The area around the Marconi is in a little disarray at the moment with a bunch of cables, SR560s, analyzers etc - I didn't want to disconnect the measurement setup till we're done with it. I have however turned both IR beat PDs on the PSL table off, and have reconnected the Marconi output to the Frequency Generation Unit and have set the carrier back to 11.066209MHz, +13dBm.
I configured a new wifi bridge for a GPIB Instruments.
The some facts are described on https://wiki-40m.ligo.caltech.edu/Network
The setting up wasn't so straight forward. I added more details there as a linked page.
One thing I had to do with the martian wifi router was that I had to separate the name of SSIDs for 2GHz and 5GHz networks.
Now the data download from Agilent is super fast!
The first establishing the connection takes the most of the time, and the data transfer takes literary nothing.
controls@pianosa|netgpibdata > time ./netgpibdata -i 192.168.113.167 -d AG4395A -a 10 -f meas01
Connecting to host 192.168.113.167, GPIB 10...
Data will be written into meas01.dat.
Parameters will be written into meas01.par.
Writing measurement data to file...
Writing to the parameter file.
Unless this is the limit from the way you guys set up the PLL, it seems like there's no difference between the two lasers that's of any import. So then the locking problem has been something else all along - perhaps its noise in the X-PDF lock somehow? PDH box oscillations?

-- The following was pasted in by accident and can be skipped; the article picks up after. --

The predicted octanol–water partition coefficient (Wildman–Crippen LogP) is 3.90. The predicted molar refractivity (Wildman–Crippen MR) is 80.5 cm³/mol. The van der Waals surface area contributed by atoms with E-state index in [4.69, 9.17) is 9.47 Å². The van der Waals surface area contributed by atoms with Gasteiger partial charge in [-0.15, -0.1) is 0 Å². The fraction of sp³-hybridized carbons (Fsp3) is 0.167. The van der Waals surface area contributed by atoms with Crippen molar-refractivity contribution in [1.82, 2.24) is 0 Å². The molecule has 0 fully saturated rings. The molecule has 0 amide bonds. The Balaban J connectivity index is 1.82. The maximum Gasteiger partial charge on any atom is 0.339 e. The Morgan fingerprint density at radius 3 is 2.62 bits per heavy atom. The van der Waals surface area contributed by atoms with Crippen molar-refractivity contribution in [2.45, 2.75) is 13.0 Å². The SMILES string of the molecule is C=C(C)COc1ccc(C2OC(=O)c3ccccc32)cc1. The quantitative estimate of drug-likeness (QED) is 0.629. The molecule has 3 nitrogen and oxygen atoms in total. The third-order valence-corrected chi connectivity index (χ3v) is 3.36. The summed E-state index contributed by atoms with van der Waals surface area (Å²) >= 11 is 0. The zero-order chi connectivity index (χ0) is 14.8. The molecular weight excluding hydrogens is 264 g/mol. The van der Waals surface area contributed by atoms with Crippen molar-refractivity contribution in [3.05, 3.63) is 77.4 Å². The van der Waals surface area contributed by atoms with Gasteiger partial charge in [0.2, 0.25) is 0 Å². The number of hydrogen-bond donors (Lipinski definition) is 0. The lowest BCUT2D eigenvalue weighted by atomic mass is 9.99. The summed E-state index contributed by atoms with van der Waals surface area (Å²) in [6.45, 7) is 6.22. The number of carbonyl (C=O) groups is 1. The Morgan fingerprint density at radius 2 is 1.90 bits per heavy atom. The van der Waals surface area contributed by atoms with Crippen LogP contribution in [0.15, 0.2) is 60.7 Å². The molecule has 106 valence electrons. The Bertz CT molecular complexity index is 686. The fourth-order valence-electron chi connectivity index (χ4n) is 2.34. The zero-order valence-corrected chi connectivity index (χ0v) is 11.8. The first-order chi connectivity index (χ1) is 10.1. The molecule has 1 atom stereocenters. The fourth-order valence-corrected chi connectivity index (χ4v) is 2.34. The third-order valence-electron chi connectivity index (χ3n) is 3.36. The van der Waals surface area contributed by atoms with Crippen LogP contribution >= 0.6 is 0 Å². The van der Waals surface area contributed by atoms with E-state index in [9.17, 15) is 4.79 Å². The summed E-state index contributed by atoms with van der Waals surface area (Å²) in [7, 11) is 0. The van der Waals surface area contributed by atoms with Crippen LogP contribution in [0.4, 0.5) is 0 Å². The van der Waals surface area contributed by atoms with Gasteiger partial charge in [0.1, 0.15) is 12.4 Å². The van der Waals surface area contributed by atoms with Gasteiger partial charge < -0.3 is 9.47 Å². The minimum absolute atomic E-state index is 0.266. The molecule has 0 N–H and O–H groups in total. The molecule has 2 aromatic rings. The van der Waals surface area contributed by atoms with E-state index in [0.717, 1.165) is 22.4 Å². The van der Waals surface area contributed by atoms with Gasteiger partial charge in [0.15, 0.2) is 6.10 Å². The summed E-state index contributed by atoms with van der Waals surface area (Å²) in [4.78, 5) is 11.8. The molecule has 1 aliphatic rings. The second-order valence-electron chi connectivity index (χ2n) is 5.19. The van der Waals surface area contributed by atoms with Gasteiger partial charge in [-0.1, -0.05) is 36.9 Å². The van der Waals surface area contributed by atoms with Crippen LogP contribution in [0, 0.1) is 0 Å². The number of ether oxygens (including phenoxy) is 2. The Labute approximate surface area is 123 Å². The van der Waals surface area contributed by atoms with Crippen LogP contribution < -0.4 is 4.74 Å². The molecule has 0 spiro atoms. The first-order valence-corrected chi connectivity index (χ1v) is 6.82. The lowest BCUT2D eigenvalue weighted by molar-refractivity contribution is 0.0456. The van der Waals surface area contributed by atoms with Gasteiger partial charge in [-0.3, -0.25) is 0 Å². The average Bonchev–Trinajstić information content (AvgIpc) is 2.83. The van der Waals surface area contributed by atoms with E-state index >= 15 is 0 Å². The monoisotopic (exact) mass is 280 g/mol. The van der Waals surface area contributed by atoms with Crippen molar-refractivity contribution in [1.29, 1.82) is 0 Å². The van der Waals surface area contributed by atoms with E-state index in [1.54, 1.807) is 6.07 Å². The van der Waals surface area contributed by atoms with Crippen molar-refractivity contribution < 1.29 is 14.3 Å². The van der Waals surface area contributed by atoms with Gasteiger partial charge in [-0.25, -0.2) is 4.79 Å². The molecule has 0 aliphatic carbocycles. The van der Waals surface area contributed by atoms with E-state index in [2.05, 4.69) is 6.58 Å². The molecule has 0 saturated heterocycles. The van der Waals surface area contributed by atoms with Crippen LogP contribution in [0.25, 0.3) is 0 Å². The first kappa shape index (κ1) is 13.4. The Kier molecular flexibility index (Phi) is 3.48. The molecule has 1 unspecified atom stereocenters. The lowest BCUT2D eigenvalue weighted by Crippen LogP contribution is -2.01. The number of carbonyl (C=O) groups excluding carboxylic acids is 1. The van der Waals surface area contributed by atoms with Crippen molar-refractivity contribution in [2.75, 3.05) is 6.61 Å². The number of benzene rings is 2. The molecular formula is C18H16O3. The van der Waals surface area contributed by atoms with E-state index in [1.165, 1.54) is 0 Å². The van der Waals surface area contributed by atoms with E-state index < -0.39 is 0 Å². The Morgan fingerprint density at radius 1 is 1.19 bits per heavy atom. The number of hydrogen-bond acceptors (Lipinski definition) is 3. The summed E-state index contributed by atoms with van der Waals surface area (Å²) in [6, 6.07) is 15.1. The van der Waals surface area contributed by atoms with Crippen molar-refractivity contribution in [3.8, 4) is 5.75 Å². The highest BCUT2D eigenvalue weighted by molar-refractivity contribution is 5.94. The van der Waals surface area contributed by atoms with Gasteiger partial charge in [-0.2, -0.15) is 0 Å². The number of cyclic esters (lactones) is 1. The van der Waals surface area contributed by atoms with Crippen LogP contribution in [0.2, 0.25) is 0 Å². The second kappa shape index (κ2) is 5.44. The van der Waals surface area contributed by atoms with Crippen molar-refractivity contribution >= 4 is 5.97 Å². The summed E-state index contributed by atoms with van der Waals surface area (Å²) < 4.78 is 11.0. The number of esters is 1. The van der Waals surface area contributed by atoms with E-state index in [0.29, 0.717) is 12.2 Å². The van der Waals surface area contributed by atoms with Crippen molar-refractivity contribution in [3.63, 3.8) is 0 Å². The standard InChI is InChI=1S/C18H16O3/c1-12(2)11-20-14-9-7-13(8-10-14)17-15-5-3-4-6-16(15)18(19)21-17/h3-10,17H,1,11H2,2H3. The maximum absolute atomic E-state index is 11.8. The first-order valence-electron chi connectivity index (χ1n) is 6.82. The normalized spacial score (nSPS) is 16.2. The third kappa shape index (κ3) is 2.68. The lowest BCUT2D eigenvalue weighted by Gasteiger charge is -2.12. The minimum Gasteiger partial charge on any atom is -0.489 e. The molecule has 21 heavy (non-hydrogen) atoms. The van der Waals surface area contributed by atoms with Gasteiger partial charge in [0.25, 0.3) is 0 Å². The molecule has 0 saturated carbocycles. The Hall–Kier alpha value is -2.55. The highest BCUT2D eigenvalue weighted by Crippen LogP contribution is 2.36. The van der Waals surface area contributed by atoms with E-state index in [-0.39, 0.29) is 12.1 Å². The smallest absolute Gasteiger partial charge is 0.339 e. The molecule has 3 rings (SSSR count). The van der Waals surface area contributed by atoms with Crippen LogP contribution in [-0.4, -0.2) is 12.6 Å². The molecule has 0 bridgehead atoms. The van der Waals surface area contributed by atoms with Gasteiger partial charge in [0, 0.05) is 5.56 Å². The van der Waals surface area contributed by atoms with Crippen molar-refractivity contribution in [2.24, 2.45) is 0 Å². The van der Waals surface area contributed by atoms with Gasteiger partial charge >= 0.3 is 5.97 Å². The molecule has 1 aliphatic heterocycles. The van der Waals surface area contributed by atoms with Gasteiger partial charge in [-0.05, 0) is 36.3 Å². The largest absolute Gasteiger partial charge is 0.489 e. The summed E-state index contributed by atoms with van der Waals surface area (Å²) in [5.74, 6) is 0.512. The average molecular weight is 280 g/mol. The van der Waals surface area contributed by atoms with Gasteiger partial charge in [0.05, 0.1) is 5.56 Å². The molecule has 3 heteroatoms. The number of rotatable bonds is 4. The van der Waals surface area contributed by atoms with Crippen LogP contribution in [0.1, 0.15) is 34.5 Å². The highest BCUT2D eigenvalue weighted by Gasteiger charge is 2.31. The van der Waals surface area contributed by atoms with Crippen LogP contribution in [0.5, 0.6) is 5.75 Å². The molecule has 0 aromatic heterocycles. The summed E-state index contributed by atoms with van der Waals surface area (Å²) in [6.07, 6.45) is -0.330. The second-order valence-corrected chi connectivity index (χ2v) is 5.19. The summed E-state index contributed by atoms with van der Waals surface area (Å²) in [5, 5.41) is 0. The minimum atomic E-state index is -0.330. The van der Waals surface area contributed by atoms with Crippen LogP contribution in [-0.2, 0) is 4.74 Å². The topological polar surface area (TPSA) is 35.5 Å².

Here are some results from measuring the PSL / AUX Y beat.
With the Y end laser, I was able to lock the PLL with a lower actuation range (1.6MHz/V), and with the PSL in both the free-running and MCL locked configurations. (In the latter, I had to do a bit of human-turning-knob servo to keep the control signal from running away). I also took a spectrum with the marconi detuned from the beat frequency, to estimate the noise from the PD+mixer+SR560.
It looks like the AUX X laser is about 3 times noisier than the Y, though the Y laser looks more like a 10^5 noise-frequency product, whereas I thought we needed 10^4.
Gautam is investigating the PSL / AUX PSL beat with Koji's setup now.
The next step is to compare this data with the same measurement with the PSL and the AUX laser on the PSL table (or the end Y laser). If these show a lot lower noise level, we can say 1) the x-end laser is malfunctioning and 2) the y-end and AUX laser on the PSL are well low noise.
Here is some of the promised data. As mentioned, changing diode current and crystal temperature didn't have much effect on the frequency noise spectrum; but the spectrum itself does seem too high for our needs.
At each temperature, we started measuring the spectrum at 1.8A, and stepped the current up, hoping to reach 2.0 A.
At 47.5 C, we were able to scan the current from 1.8 to 2.0 A without much problem. At 49.0C, the laser mode would hop away above 1.95A. At 50.4C it would hop away above 1.85A. The spectra were not seen to change when physically disconnecting the PZT actuation BNC from the rear of the laser.